This is part of a series of self-exploration. You can take interactive walks through the 1980s, 1990s, 2000s, or 2010s. If you’ve got time to wander, you can start from my beginning. Or read on for the bird’s-eye view…
This morning I woke up in Barcelona, in the same apartment I’ve lived in for 13 years.
Looking around I see the accumulation of my 40 years: my wife and two kids, shelves full of books, closets full of keepsakes, photo albums full of moments. My 40-year-old face stuck to the front of my 40-year-old body, my 40-year-old brain spinning a mind that’s stitched together the feeling of a continuous 40-year-old self.
So what does 40 years look like? As I attempted to answer this question, I looked from several perspectives.
To the clock maker, 40 years is 350,400 long-hand trips around the clock, or 1.3 billion seconds.
To the physicist, it’s about 40 trips around the sun, or 14,600 spins around Earth’s axis.
These constant motions through space can be ordered on a timeline, from my birth in 1980 to 2020 today.
But the world we experience is anything but an orderly sequence through time, or evenly paced movements through space. It is a punctuated progression of events and experiences.
And a lot has changed in those 40 years.
Advances in science and technology, market economies, and interconnected societies have transformed the planet.
Just over the past 40 years…
|Global Population [s]||4.4 billion||7.8 billion|
|Life expectancy (U.S.) [s]||62.1||73.2|
|% of world in extreme poverty <$1.90/day [s]||42%||8.6%*|
|Dow Jones [s]||824||28,869|
|United States GDP [s]||$2.9 trillion||$21.6 trillion|
|Number of smartphones [s]||0||3.5 billion|
|Transistor’s on integrated circuit (Moore’s Law) [s]||50 thousand||50 billion|
When I was born there were no computers in homes, no mobile phones, no internet. Now you can ask any question into the air and get an answer from Siri or Alexa. Cars drive by themselves. You can start your coffee maker through an app on your phone.
P.S. The rate of change is only increasing. This is nothing compared to what we’ll see over the next 40 years.
It’s amongst this backdrop that my 21 million minutes of life are set.
My-eye’s view: building a 40-year me
To me, these past 40 years mean much more than clock ticks and sun trips.
My particular interactions over these 40 years explain why I live where I live, do what I do, feel what I feel, believe what I believe, and see the world in the unique way that I do.
It’s who I am—body, experience, and mind.
Body: 40 years of changing face
For 40 years, my face has taken on a stream of subtly shifting shapes. A continuous interaction of genes and routines over the course of my development.
Infant. Baby. Toddler. Child. Adolescent. Adult. Aging individual.
Constant change, undeniable continuity:
Of course my body has changed as well. I’ve lost hair, gained moles, and earned a white-chinned beard.
And while I’ve slowed down in some areas, I haven’t stopped moving.
Experience: 40 years moving through space
Physically, my body has been in near constant motion. Propelled forward by reflexive reactions and habits, familiar routines, goals and desires, deliberate decisions, and a fair bit of chance.
Here’s how my 40-year journey unfolded over the decades:
This motion through space set the stage for my experience. Moments becoming memories over days, months, years, and decades.
Whereas I once saw only the sights and sounds of my immediate present, my mind now effortlessly time travels over this entire 40 years and beyond.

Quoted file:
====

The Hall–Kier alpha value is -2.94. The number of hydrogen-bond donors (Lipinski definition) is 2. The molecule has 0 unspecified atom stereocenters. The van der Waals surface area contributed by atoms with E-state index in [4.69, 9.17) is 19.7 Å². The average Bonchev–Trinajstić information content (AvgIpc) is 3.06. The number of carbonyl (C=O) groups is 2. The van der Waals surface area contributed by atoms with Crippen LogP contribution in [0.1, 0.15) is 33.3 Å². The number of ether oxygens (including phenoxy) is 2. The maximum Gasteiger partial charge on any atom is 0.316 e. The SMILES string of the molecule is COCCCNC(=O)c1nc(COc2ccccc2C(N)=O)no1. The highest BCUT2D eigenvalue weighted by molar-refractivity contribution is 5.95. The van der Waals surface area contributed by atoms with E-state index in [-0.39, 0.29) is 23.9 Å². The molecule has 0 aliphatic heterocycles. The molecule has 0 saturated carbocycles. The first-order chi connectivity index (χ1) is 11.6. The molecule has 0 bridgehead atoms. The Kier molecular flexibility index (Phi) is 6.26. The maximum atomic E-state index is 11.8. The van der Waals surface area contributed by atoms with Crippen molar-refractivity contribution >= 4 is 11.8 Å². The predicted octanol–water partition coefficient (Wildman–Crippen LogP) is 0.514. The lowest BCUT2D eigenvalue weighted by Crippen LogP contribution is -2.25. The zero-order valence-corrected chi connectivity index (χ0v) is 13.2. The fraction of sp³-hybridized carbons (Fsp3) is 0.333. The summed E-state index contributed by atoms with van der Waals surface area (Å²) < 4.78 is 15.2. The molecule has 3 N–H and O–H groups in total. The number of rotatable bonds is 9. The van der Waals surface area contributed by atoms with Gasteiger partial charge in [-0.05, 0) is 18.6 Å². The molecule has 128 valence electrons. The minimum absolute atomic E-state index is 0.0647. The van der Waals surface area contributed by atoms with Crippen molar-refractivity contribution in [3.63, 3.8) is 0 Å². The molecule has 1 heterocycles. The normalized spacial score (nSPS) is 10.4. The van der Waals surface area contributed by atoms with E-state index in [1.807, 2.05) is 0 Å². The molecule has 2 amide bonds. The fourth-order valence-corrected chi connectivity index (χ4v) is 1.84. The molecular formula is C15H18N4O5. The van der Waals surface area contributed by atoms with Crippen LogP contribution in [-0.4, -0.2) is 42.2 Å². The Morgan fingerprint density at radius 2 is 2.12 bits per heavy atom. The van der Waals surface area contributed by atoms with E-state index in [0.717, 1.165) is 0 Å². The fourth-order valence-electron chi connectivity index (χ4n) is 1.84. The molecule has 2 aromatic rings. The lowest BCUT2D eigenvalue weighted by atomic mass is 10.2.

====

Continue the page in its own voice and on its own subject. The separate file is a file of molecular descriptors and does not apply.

Over time, I’ve been exposed to a growing sphere of influences. I’ve interacted with tens of thousands of people over countless events, in person and virtual. Different languages and cultures, priorities and perspectives, ideas and attitudes. All intermingling to shape the way I see the world.
The more I explore, the more aware I become of how much I don’t know. I’m also faced with more choices than ever for how to spend my time. Perhaps ironically, my behavior has also become increasingly controlled by my habits and routines.
And all this accumulated experience has become the current me.
Mind: Building a 40-year self
What started off as a chance birth into a privileged environment turned into a 40-year-old me: Dad, husband, son, sibling, employee, colleague, friend. Poor sleeper, inconsistent runner, meandering thinker, wannabe writer, persistent seeker.
Who am I? What’s all this about? What the hell am I doing with my life?
My feeling of me is tangled up with the 40-year story we’ve walked through above. My mind—and the mental models it employs—has been built from a never-ending experience loop: experiences forming memories which influence new experiences which shape memories. Ad infinitum. That’s how minds are built.
Yet my sense of self is very much here in the present. For all practical purposes, my entire 40 years is now.
My 40-year Truman Show
If you’ve made it this far, thank you. It’s been a long trip, and we’ve just skimmed over the thinnest slice of these 40 years.
My story is just one of countless narratives that could be told over these decades. The events I highlighted—technology, politics, pop culture, and my personal experiences—are but a tiny fraction of what actually happened.
I’m sure your experience of any of these decades was quite different than mine. You probably recall many of the same pop culture icons or stories from the news. You may have traveled to some of the same places, or felt similar insecurities. But your day-to-day, moment-to-moment experiences were drastically different from mine. Even if we’ve shared a conversation at some point, it’s almost certain that we saw distinct versions of that same encounter.
We each have our own story. One of billions of perspectives that could be reflected off that same 40-year slice of time. Just like every moment in time.
So now I pass on my question to you: What does 40 years look like from your eyes?